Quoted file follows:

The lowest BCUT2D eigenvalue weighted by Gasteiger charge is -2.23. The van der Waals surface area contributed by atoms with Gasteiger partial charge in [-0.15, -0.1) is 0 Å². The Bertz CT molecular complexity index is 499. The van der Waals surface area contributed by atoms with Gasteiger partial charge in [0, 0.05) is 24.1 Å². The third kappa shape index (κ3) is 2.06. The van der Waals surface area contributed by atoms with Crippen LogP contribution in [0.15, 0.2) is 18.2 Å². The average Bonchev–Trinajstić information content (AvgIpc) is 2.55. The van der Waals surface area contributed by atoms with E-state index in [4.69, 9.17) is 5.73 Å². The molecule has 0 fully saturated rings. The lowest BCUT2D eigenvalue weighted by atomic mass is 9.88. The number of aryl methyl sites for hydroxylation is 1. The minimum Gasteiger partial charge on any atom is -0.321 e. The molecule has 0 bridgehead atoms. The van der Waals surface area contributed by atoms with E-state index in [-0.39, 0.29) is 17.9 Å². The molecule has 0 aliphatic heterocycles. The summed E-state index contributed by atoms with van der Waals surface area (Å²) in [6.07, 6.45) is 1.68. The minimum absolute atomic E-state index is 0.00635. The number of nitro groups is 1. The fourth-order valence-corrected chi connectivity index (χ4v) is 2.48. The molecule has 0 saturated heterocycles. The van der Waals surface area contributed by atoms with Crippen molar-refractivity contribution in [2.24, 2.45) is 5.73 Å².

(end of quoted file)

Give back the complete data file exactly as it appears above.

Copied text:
The lowest BCUT2D eigenvalue weighted by Gasteiger charge is -2.23. The van der Waals surface area contributed by atoms with Gasteiger partial charge in [-0.15, -0.1) is 0 Å². The Bertz CT molecular complexity index is 499. The van der Waals surface area contributed by atoms with Gasteiger partial charge in [0, 0.05) is 24.1 Å². The third kappa shape index (κ3) is 2.06. The van der Waals surface area contributed by atoms with Crippen LogP contribution in [0.15, 0.2) is 18.2 Å². The average Bonchev–Trinajstić information content (AvgIpc) is 2.55. The van der Waals surface area contributed by atoms with E-state index in [4.69, 9.17) is 5.73 Å². The molecule has 0 fully saturated rings. The lowest BCUT2D eigenvalue weighted by atomic mass is 9.88. The number of aryl methyl sites for hydroxylation is 1. The minimum Gasteiger partial charge on any atom is -0.321 e. The molecule has 0 bridgehead atoms. The van der Waals surface area contributed by atoms with E-state index in [-0.39, 0.29) is 17.9 Å². The molecule has 0 aliphatic heterocycles. The summed E-state index contributed by atoms with van der Waals surface area (Å²) in [6.07, 6.45) is 1.68. The minimum absolute atomic E-state index is 0.00635. The number of nitro groups is 1. The fourth-order valence-corrected chi connectivity index (χ4v) is 2.48. The molecule has 0 saturated heterocycles. The van der Waals surface area contributed by atoms with Crippen molar-refractivity contribution in [2.24, 2.45) is 5.73 Å².